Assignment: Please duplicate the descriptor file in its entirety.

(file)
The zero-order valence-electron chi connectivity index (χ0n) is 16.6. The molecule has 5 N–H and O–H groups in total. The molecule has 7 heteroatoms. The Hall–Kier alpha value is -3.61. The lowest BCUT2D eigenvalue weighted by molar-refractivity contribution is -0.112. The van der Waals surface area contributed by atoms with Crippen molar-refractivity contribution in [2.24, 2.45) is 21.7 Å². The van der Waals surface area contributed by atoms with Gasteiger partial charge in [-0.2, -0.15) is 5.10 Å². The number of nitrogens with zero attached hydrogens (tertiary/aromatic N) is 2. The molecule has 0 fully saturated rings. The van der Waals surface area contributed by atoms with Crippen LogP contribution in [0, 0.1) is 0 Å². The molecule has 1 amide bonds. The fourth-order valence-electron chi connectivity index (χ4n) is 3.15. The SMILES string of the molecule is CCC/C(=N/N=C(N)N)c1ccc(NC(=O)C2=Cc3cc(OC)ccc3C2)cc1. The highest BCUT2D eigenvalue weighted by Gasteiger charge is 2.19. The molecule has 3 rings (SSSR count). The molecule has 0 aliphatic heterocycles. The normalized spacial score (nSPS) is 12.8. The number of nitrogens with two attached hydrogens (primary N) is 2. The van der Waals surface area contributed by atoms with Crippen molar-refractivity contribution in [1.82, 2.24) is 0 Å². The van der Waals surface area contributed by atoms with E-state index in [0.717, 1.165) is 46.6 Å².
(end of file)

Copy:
The zero-order valence-electron chi connectivity index (χ0n) is 16.6. The molecule has 5 N–H and O–H groups in total. The molecule has 7 heteroatoms. The Hall–Kier alpha value is -3.61. The lowest BCUT2D eigenvalue weighted by molar-refractivity contribution is -0.112. The van der Waals surface area contributed by atoms with Crippen molar-refractivity contribution in [2.24, 2.45) is 21.7 Å². The van der Waals surface area contributed by atoms with Gasteiger partial charge in [-0.2, -0.15) is 5.10 Å². The number of nitrogens with zero attached hydrogens (tertiary/aromatic N) is 2. The molecule has 0 fully saturated rings. The van der Waals surface area contributed by atoms with Crippen LogP contribution in [0, 0.1) is 0 Å². The molecule has 1 amide bonds. The fourth-order valence-electron chi connectivity index (χ4n) is 3.15. The SMILES string of the molecule is CCC/C(=N/N=C(N)N)c1ccc(NC(=O)C2=Cc3cc(OC)ccc3C2)cc1. The highest BCUT2D eigenvalue weighted by Gasteiger charge is 2.19. The molecule has 3 rings (SSSR count). The molecule has 0 aliphatic heterocycles. The normalized spacial score (nSPS) is 12.8. The number of nitrogens with two attached hydrogens (primary N) is 2. The van der Waals surface area contributed by atoms with Crippen molar-refractivity contribution in [1.82, 2.24) is 0 Å². The van der Waals surface area contributed by atoms with E-state index in [0.717, 1.165) is 46.6 Å².